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Can you have a “green” funeral?


We tailor funerals to celebrate and reflect the essence of our lives. Increasingly, people are adopting environmental values and these can be reflected in our funerals and burials too.


Talk about your values

At any stage of our lives, we can consider the type of funeral and burial that we would like. Talking about funerals can be difficult; particularly at sensitive times when someone in your life is unwell or dying. So it’s a good idea to discuss any ideas that you have about your funeral as they arise.

It may be that you’re committed to, or interested in the environment. This could mean that you want a funeral and burial that has less impact on the environment and an environmental feel. There are many ways that you can do this.

Once you have decided on what you want, make your intentions clear by writing them down for loved ones, or even stating what you would like in your will. This will help you make decisions about your funeral and help your family and friends when it’s time for them to make arrangements.

Cremate, bury or an alternative option

Whether you choose to be cremated or buried may be influenced by your values, family traditions and religion. There are environmentally friendly options associated with both decisions.



The environmental impacts associated with cremation include greenhouse gas emissions from burning a body, the fuel used to heat the furnace, burning the coffin and creating the urn. There are also more pollutants and emissions associated with embalmed bodies due to the chemicals used for embalming. Environmental choices that you could make include:

  • Keep your body in a natural state, and don’t choose to be embalmed
  • The law requires Australians to be cremated in a coffin so choose a cardboard coffin or a wood coffin made from a sustainable wood source that is not varnished
  • Choose a crematorium that has made efforts to reduce its greenhouse gas emissions
  • Choose an urn made from sustainable sources including cardboard and bamboo



The environmental impacts from burial include the resources needed for the coffin, the space used in a graveyard, maintenance of the graveyard and the depth that the coffin is buried at (deep burial slows the decomposition process and causes more emissions). Again, embalming adds to the environmental impact due to the chemicals used, which may eventually pollute the ground. To reduce your environmental impact, you can:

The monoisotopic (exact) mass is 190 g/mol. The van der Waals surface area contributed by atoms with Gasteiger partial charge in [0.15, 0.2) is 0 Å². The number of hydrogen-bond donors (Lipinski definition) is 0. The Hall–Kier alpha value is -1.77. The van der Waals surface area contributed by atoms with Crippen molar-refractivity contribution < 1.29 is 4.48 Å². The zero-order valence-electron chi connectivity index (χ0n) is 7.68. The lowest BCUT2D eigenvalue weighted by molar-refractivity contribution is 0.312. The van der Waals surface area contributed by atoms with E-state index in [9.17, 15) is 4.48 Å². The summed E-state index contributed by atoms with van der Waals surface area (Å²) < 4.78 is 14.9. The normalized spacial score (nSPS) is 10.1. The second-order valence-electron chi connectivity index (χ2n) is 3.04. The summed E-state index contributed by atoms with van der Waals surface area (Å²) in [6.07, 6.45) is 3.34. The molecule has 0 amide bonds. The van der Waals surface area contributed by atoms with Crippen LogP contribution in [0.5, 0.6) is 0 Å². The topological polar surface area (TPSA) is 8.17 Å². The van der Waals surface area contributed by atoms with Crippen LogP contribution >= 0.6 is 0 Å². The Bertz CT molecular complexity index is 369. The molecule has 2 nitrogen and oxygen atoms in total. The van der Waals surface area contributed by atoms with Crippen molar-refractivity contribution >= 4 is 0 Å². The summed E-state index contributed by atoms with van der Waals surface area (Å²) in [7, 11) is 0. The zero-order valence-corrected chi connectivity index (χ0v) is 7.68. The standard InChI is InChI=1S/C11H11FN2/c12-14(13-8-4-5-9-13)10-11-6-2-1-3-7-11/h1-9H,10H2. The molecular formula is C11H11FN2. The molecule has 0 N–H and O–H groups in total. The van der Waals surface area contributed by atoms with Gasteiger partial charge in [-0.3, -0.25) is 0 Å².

• Keep your body in a natural state, and don’t choose to be embalmed
  • Choose a cardboard coffin, or a wood coffin made from a sustainable wood source that is unvarnished
  • Be buried closer to the ground to encourage decomposition, there are minimum legal requirements in Australia that your funeral director will know about
  • Be buried in the same allotment as other family members
  • Choose to have a tree planted at your site, rather than have a headstone


Natural Burials

Natural burial is a more recent and increasingly common method of burial that combines all of these environmental principles. It involves a natural, non-embalmed body being buried in a cotton shroud or cardboard coffin in a shallow grave to encourage decomposition. Rather than a headstone, the site is marked with a plant or the body is buried with a GPS so family and friends can locate their loved one. There are natural burial sites in Australia and their availability and regulations vary between each state and territory.


Another alternative

Rather than cremate or bury your body straight away, you may consider donating your body to scientific research. You need to make this decision, and arrange it yourself, as you will need to personally enter into an agreement with an accredited university.

Celebrate your life with an environmentally sustainable funeral

Making your funeral more environmentally sustainable is easy, and involves the same choices that arise when organising any event. These options can be pre-arranged or you can request that these principles be followed:

  • Flowers: If you would like to have flowers, choose native flowers that are locally grown and that aren’t packaged in plastics or polystyrene type foams. For examples of native flowers, click here.
  • Charity: Instead of flowers, you could ask people to donate to your favourite charity as a way of recognising your values
  • Recycled paper: Use recycled paper for invitations, notices and booklets
  • Share information online: Keep people up to date via email and post death and funeral notices online
  • Catering: Choose caterers that prepare organic food, that is preferably locally grown, and who try to use less packaging as part of their service
  • Transport: Reduce the use of transport through carpooling
  • Recycle and compost: Recycle and compost waste during and after the funeral
  • Offset: After the funeral has been arranged, offset the emissions from the funeral as you would any event

More information

There are laws that govern cremation, burial and donating your body to science. Talk to your funeral director about the environmentally sustainable options that they can offer and for advice on all aspects of your funeral.

Related articles on The Last Post

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